American Society for Environmental History Conference Preview

The American Society for Environmental History convenes in Washington, D.C. this week and we’re looking forward to participating in what promises to be another excellent and thought-provoking conference. Senior Acquisitions Editor Regan Huff, Weyerhaeuser Environmental Books series editor Paul Sutter, and Marketing and Sales Director Rachael Levay will be representing the Press—be sure to stop by our booth to say hello and to check out our latest environmental history offerings.

We include here our book signing schedule as well as recent praise these titles have received.

Thursday, March 19 at 10:00 a.m.

Pests in the City: Flies, Bedbugs, Cockroaches, and Rats
Weyerhaeuser Environmental Books / New in Paperback
By Dawn Day Biehler

“[This] exemplary work of interdisciplinary history . . . demonstrates how the ecologies of these pests and the efforts to eliminate them were intertwined with social tensions and political struggles throughout the twentieth century.” —Joanna Dyl, Journal of Interdisciplinary History

“In her meticulous and thoughtful analysis of urban environmental injustice, Biehler deftly illustrates how these pests continue to undermine aspirations for modern and healthy living conditions for all.” —Frederick R. Davis, Science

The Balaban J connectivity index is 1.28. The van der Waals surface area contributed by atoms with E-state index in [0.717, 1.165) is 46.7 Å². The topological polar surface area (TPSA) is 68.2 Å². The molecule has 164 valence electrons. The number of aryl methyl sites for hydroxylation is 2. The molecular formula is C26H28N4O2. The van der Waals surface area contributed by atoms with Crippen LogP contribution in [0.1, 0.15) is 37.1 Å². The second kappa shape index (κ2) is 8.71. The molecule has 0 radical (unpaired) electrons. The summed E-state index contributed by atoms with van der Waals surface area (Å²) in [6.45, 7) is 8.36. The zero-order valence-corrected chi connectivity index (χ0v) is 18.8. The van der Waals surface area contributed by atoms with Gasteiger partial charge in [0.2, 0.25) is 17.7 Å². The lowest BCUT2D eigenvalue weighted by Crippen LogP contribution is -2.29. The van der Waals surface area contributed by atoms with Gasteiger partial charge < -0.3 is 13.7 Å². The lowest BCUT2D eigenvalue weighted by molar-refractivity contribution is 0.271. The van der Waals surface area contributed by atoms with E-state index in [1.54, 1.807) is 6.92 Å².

Wilderburbs: Communities on Nature’s Edge
Weyerhaeuser Environmental Books
By Lincoln Bramwell
Finalist for the Western Writers of America 2015 Spur Award for Best Contemporary Western Nonfiction

“A cautionary tale of the ecological challenges in transplanting urban sensibilities in the American West.” —Choice

Wilderburbs builds on the idea that human culture inherently shaped residents’ interactions with their environment. Examining this phenomena and communities in detail uncovers the profound environmental consequences for our desire to live in the wilderness.” —USDA Blog

Tangled Roots: The Appalachian Trail and American Environmental Politics
Weyerhaeuser Environmental Books / New in Paperback
By Sarah Mittlefehldt

“Essential reading for anyone seeking to create public designation for hiking or biking trails, or waterways…the book [also] offers a primer on U.S. environmental politics from Progressive Era conservation to 1960s environmentalism and to conservative backlash in the 1980s. It would work for an environmental studies or environmental history or environmental policy class that hopes to decipher these politics.” –Margaret L. Brown, Environmental History, January 2015

“Tangled Roots is a singular achievement—a work of layered, engaging depth likely to stand as the definitive treatment of the Appalachian Trail, one of the most important and overlooked stories in the history of U.S. environmental politics.” –Jerry J. Frank, Journal of American History, January 2015